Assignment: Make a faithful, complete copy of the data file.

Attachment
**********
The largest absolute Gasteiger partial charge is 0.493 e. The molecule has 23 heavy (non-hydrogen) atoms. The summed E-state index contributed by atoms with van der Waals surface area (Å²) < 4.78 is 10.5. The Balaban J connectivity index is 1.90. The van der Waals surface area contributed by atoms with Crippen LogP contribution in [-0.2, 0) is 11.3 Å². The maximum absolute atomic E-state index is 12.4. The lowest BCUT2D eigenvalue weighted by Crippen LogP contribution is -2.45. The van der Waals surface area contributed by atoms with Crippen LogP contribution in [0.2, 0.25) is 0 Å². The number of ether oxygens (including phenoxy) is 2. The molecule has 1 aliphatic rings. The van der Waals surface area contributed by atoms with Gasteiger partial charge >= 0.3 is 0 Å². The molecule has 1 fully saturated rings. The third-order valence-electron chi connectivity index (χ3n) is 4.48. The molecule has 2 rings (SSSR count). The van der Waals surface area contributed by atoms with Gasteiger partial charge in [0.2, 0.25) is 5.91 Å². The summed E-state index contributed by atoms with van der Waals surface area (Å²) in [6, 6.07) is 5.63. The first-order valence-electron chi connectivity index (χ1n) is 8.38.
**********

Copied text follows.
The largest absolute Gasteiger partial charge is 0.493 e. The molecule has 23 heavy (non-hydrogen) atoms. The summed E-state index contributed by atoms with van der Waals surface area (Å²) < 4.78 is 10.5. The Balaban J connectivity index is 1.90. The van der Waals surface area contributed by atoms with Crippen LogP contribution in [-0.2, 0) is 11.3 Å². The maximum absolute atomic E-state index is 12.4. The lowest BCUT2D eigenvalue weighted by Crippen LogP contribution is -2.45. The van der Waals surface area contributed by atoms with Crippen LogP contribution in [0.2, 0.25) is 0 Å². The number of ether oxygens (including phenoxy) is 2. The molecule has 1 aliphatic rings. The van der Waals surface area contributed by atoms with Gasteiger partial charge >= 0.3 is 0 Å². The molecule has 1 fully saturated rings. The third-order valence-electron chi connectivity index (χ3n) is 4.48. The molecule has 2 rings (SSSR count). The van der Waals surface area contributed by atoms with Gasteiger partial charge in [0.2, 0.25) is 5.91 Å². The summed E-state index contributed by atoms with van der Waals surface area (Å²) in [6, 6.07) is 5.63. The first-order valence-electron chi connectivity index (χ1n) is 8.38.